State to use first part of $613 million settlement to spur housing - The Buffalo News

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State to use first part of $613 million settlement to spur housing

ALBANY – A thorny, $613 million dispute between Gov. Andrew M. Cuomo and Attorney General Eric Schneiderman has been settled – for now.

The two sides, warring behind the scenes over how proceeds from a settlement with JP Morgan Chase should be spent from a major legal settlement partly negotiated by the attorney general, agreed Monday on an overall breakout for how the first year of the money flow will be spent.

Cuomo and Schneiderman, who have not been the best of political allies, said all of the money, as intended, will in some form or another end up going to help fund housing-related programs. But the attorney general lost his bid to decide how all of the money from his settlement will be spent.

The U.S. Justice Department last year settled its mortgage bond sale investigation of JPMorgan for a $13 billion settlement payment by the bank, with $613 million going to New York. The deal Schneiderman signed said all the money destined for New York would go for housing-related programs, including foreclosure-prevention efforts, and that he would decide, without input from the governor or State Legislature, the specifics of the allocations.

But with his aides putting together the 2014 budget due to be unveiled Tuesday, Cuomo wanted a piece of that funding. The deal announced Monday by the two Democrats calls for $163 million in the first year to be split between the control of Schneiderman and Cuomo. Half of the money will go to the state’s general fund. While the Cuomo administration sought to characterize that money as being directed solely for housing-related programs, its destination – the government’s overall general fund – means it will also make it easier for the governor to fund everything from extra money for public schools to tax breaks.

The other half of the first-year money will be administered by Schneiderman, though he must coordinate with Cuomo-led state housing agencies and use the same procurement rules as any other state agency, the deal claims.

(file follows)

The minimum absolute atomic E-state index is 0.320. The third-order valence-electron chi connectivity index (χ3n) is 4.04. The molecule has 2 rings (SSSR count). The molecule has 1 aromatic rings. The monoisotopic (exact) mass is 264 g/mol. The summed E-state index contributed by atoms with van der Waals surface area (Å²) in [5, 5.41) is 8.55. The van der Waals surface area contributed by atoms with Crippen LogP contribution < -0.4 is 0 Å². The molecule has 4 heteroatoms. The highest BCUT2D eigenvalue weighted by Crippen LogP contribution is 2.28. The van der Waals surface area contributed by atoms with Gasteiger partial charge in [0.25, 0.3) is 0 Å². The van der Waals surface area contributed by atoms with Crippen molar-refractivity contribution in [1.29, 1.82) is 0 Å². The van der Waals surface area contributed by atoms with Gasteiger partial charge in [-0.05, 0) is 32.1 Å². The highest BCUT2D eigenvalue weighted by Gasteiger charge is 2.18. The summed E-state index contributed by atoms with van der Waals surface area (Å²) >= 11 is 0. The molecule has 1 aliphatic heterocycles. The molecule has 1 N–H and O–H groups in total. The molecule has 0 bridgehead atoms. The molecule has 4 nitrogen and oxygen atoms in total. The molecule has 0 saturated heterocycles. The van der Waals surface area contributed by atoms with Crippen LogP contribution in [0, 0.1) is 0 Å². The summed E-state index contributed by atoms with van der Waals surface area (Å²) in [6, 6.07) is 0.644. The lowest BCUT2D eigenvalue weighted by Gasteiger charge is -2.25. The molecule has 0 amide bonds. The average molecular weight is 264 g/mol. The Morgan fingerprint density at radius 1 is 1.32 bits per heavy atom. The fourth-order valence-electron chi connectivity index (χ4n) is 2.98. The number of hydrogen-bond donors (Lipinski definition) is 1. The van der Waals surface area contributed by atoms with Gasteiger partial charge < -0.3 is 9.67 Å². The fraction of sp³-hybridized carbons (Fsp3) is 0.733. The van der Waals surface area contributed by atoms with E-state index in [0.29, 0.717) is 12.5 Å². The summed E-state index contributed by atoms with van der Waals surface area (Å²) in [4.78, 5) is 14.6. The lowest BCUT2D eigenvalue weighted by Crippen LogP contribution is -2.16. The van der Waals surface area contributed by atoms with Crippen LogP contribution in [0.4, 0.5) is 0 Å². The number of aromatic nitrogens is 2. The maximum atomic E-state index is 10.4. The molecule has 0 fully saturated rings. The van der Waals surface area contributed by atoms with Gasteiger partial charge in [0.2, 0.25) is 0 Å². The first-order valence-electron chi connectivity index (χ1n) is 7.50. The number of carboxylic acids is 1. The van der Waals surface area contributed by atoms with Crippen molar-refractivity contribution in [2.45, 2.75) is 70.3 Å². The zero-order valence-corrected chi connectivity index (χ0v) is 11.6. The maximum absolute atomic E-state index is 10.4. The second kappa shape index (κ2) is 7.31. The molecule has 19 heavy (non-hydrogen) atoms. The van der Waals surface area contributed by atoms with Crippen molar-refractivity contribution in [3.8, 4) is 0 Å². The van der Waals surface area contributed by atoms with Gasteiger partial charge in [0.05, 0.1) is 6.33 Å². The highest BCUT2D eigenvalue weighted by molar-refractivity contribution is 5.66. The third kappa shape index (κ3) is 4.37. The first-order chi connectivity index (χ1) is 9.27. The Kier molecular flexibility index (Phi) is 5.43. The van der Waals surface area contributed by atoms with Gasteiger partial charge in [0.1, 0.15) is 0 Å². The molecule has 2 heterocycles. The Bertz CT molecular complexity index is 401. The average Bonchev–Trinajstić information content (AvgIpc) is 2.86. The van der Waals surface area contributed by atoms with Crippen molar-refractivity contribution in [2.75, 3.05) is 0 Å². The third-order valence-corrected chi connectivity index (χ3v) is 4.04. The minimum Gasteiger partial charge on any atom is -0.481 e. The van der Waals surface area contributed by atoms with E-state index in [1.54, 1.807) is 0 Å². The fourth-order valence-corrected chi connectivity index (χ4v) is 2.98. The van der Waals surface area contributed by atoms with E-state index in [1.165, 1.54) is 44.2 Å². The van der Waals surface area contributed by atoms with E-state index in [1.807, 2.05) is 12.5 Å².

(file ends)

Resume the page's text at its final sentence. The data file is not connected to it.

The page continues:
Schneiderman’s office put a positive spin on the agreement. “In addition to allocating funds to proven programs that have helped thousands of New Yorkers recover from the housing collapse and ground-breaking initiatives that will bring systemic reforms to mortgage markets, Attorney General Schneiderman will allocate $81.5 million of the $613 million recovered from JPMorgan Chase to state programs that provide relief to homeowners. As was the case with funds from the National Mortgage Settlement, the attorney general looks forward to using his discretion to allocate funds from this and future bank settlements in an open and transparent way to help as many New York families as possible.”

The attorney general’s office said a state Mortgage Relief Incentive Fund will be created to work with lenders owning or servicing troubled mortgages held by their borrowers. The fund, according to the attorney general, can make payments to do everything from reduce mortgage principle obligations to provide state-backed guarantees to lenders who modify terms of a mortgage under-water or risking default.

The overall agreement calls for money to be used in a variety of ways, including direct money to localities “burdened by vacant and abandoned properties’’ for land bank operations to help rehabilitate decaying neighborhoods. The money can also go to provide state loans to qualified homeowners to help them pay off their mortgages by giving them low-interest loans to fund other debt they hold.

The specifics of how Schneiderman’s allotment will be spent are still being developed by the attorney general, but officials said the money will flow “in an open and transparent way to help as many New York families as possible.’’

Richard Azzopardi, a Cuomo spokesman, said Monday’s deal will steer money to housing crisis victims in a way that provides oversight. “It further ensures that the transparent disbursement process that has been followed by past attorneys general remains in place,’’ he said.


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